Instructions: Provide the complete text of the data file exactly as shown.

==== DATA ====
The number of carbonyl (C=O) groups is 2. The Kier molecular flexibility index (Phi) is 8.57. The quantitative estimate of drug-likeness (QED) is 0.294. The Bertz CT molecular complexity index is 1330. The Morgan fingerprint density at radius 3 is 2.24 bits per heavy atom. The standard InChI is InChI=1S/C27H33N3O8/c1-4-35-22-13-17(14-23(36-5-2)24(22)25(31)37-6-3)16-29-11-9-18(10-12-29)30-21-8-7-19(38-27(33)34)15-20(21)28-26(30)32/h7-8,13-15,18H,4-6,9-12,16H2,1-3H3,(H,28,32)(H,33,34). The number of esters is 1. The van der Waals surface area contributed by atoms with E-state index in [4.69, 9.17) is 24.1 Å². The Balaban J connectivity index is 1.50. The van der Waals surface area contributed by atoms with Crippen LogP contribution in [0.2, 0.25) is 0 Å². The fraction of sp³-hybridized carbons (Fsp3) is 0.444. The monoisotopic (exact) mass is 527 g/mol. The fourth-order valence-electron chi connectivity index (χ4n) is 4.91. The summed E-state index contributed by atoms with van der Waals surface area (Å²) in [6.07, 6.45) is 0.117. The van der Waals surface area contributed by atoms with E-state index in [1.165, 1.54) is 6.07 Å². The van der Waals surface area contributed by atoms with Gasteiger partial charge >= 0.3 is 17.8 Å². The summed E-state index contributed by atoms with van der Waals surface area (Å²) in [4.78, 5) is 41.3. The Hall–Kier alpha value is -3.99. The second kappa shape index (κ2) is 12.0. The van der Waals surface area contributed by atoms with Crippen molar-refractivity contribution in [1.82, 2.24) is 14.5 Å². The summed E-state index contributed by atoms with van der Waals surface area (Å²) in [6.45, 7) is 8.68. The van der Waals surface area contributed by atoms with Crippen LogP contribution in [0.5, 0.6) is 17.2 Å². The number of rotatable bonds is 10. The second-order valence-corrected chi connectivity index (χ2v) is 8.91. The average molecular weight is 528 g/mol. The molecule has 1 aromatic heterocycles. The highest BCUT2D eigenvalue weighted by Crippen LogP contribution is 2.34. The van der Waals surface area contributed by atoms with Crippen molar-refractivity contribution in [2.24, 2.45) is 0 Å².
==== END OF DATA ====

The number of carbonyl (C=O) groups is 2. The Kier molecular flexibility index (Phi) is 8.57. The quantitative estimate of drug-likeness (QED) is 0.294. The Bertz CT molecular complexity index is 1330. The Morgan fingerprint density at radius 3 is 2.24 bits per heavy atom. The standard InChI is InChI=1S/C27H33N3O8/c1-4-35-22-13-17(14-23(36-5-2)24(22)25(31)37-6-3)16-29-11-9-18(10-12-29)30-21-8-7-19(38-27(33)34)15-20(21)28-26(30)32/h7-8,13-15,18H,4-6,9-12,16H2,1-3H3,(H,28,32)(H,33,34). The number of esters is 1. The van der Waals surface area contributed by atoms with E-state index in [4.69, 9.17) is 24.1 Å². The Balaban J connectivity index is 1.50. The van der Waals surface area contributed by atoms with Crippen LogP contribution in [0.2, 0.25) is 0 Å². The fraction of sp³-hybridized carbons (Fsp3) is 0.444. The monoisotopic (exact) mass is 527 g/mol. The fourth-order valence-electron chi connectivity index (χ4n) is 4.91. The summed E-state index contributed by atoms with van der Waals surface area (Å²) in [6.07, 6.45) is 0.117. The van der Waals surface area contributed by atoms with E-state index in [1.165, 1.54) is 6.07 Å². The van der Waals surface area contributed by atoms with Gasteiger partial charge >= 0.3 is 17.8 Å². The summed E-state index contributed by atoms with van der Waals surface area (Å²) in [4.78, 5) is 41.3. The Hall–Kier alpha value is -3.99. The second kappa shape index (κ2) is 12.0. The van der Waals surface area contributed by atoms with Crippen molar-refractivity contribution in [1.82, 2.24) is 14.5 Å². The summed E-state index contributed by atoms with van der Waals surface area (Å²) in [6.45, 7) is 8.68. The van der Waals surface area contributed by atoms with Crippen LogP contribution in [0.5, 0.6) is 17.2 Å². The number of rotatable bonds is 10. The second-order valence-corrected chi connectivity index (χ2v) is 8.91. The average molecular weight is 528 g/mol. The molecule has 1 aromatic heterocycles. The highest BCUT2D eigenvalue weighted by Crippen LogP contribution is 2.34. The van der Waals surface area contributed by atoms with Crippen molar-refractivity contribution in [2.24, 2.45) is 0 Å².